IDEAS home Printed from https://ideas.repec.org/
MyIDEAS: Login to save this article or follow this journal

Modelling the composition of government expenditure in democracies

  • Creedy, John
  • Moslehi, Solmaz

This paper considers majority voting over the ratio of transfer payments to per capita expenditure on public goods. A model is constructed in which individuals vote for government expenditure on a public good, for a given income tax rate. Labour supply is endogenous. The equilibrium ratio of transfers to public good expenditure is a function of the ratio of median to mean wages and the tax rate. Cross-sectional regressions confirmed that reductions in the skewness of the wage rate distribution are associated with reductions in transfer payments relative to public goods expenditure, at a decreasing rate. Increases in the tax rate initially increase the importance of transfer payments but eventually tax rate increases lead to lower transfers.

If you experience problems downloading a file, check if you have the proper application to view it first. In case of further problems read the IDEAS help page. Note that these files are not on the IDEAS site. Please be patient as the files may be large.

File URL: http://www.sciencedirect.com/science/article/B6V97-4T3DCNB-1/2/4de857f80605a7cbd669053ef73501be
Download Restriction: Full text for ScienceDirect subscribers only

As the access to this document is restricted, you may want to look for a different version under "Related research" (further below) or search for a different version of it.

Article provided by Elsevier in its journal European Journal of Political Economy.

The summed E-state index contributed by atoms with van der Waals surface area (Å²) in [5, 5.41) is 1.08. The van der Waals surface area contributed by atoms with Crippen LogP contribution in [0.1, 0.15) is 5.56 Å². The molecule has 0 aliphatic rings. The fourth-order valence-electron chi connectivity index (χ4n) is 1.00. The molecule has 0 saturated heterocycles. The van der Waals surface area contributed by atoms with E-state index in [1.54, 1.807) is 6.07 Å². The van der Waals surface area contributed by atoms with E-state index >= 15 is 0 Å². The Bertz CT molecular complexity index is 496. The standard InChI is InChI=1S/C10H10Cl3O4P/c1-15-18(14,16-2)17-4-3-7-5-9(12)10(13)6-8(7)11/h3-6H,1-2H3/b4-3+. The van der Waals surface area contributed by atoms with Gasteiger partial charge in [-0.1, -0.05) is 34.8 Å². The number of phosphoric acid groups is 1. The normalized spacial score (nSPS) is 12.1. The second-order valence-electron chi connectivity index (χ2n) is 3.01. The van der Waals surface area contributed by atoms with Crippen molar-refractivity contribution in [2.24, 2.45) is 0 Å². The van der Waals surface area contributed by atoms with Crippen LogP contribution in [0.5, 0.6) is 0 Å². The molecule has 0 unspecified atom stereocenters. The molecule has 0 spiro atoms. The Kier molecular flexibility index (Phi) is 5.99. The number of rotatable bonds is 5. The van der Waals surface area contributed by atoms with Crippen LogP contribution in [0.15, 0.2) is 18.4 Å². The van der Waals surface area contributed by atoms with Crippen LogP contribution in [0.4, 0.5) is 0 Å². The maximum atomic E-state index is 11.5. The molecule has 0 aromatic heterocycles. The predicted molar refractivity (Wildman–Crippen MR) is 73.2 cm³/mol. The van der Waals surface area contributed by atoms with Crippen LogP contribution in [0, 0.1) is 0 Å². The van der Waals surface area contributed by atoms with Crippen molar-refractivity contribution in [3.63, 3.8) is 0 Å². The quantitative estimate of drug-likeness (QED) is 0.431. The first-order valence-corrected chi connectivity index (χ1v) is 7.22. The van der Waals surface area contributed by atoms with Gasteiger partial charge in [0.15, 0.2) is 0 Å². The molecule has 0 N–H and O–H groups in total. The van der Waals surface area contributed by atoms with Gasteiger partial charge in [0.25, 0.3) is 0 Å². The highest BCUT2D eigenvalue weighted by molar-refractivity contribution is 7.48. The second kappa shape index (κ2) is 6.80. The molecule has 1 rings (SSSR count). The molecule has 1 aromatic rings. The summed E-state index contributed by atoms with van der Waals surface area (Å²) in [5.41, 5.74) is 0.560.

Volume (Year): 25 (2009)
Issue (Month): 1 (March)
Pages: 42-55

as
in new window

Handle: RePEc:eee:poleco:v:25:y:2009:i:1:p:42-55
Contact details of provider: Web page: http://www.elsevier.com/locate/inca/505544

References listed on IDEAS
Please report citation or reference errors to , or , if you are the registered author of the cited work, log in to your RePEc Author Service profile, click on "citations" and make appropriate adjustments.:

as in new window
  1. Tabellini, Guido & Alesina, Alberto, 1990. "Voting on the Budget Deficit," American Economic Review, American Economic Association, vol. 80(1), pages 37-49, March.
  2. Romer, Thomas, 1975. "Individual welfare, majority voting, and the properties of a linear income tax," Journal of Public Economics, Elsevier, vol. 4(2), pages 163-185, February.
  3. repec:cup:cbooks:9780521894753 is not listed on IDEAS
  4. Tyran, Jean-Robert & Sausgruber, Rupert, 2006. "A little fairness may induce a lot of redistribution in democracy," European Economic Review, Elsevier, vol. 50(2), pages 469-485, February.
  5. Hassler, John & Krusell, Per & Storesletten, Kjetil & Zilibotti, Fabrizio, 2005. "The dynamics of government," Journal of Monetary Economics, Elsevier, vol. 52(7), pages 1331-1358, October.
  6. Marina Azzimonti & Eva de Francisco & Per Krusell, 2006. "Median-voter Equilibria in the Neoclassical Growth Model under Aggregation," Scandinavian Journal of Economics, Wiley Blackwell, vol. 108(4), pages 587-606, December.
  7. Bearse, P. & Glomm, G. & Jeneba, E., 1999. "Composition of Government Budget, Non-Single Peakedness and Majority Voting," Papers 9903, Michigan State - Econometrics and Economic Theory.
  8. Hassler, John & Storesletten, Kjetil & Zilibotti, Fabrizio, 2003. "Democratic Public Good Provision," CEPR Discussion Papers 4044, C.E.P.R. Discussion Papers.
  9. Jose-Victor Rios-Rull & Per Krusell, 1999. "On the Size of U.S. Government: Political Economy in the Neoclassical Growth Model," American Economic Review, American Economic Association, vol. 89(5), pages 1156-1181, December.